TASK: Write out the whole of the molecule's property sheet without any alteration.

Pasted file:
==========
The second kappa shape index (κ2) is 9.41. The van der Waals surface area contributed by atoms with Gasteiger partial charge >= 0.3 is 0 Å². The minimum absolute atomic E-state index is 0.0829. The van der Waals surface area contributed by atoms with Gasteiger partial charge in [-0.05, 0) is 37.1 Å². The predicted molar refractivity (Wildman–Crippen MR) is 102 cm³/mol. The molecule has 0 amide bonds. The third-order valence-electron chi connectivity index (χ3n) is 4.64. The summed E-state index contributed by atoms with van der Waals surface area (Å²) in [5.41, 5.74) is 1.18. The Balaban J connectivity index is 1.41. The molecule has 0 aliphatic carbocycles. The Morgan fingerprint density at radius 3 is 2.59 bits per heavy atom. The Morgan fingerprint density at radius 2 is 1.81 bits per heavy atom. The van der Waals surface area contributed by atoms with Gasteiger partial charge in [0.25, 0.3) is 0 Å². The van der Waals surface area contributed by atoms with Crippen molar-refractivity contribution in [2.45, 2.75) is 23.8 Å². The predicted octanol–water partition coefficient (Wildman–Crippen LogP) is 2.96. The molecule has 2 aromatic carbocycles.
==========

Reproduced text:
The second kappa shape index (κ2) is 9.41. The van der Waals surface area contributed by atoms with Gasteiger partial charge >= 0.3 is 0 Å². The minimum absolute atomic E-state index is 0.0829. The van der Waals surface area contributed by atoms with Gasteiger partial charge in [-0.05, 0) is 37.1 Å². The predicted molar refractivity (Wildman–Crippen MR) is 102 cm³/mol. The molecule has 0 amide bonds. The third-order valence-electron chi connectivity index (χ3n) is 4.64. The summed E-state index contributed by atoms with van der Waals surface area (Å²) in [5.41, 5.74) is 1.18. The Balaban J connectivity index is 1.41. The molecule has 0 aliphatic carbocycles. The Morgan fingerprint density at radius 3 is 2.59 bits per heavy atom. The Morgan fingerprint density at radius 2 is 1.81 bits per heavy atom. The van der Waals surface area contributed by atoms with Gasteiger partial charge in [0.25, 0.3) is 0 Å². The van der Waals surface area contributed by atoms with Crippen molar-refractivity contribution in [2.45, 2.75) is 23.8 Å². The predicted octanol–water partition coefficient (Wildman–Crippen LogP) is 2.96. The molecule has 2 aromatic carbocycles.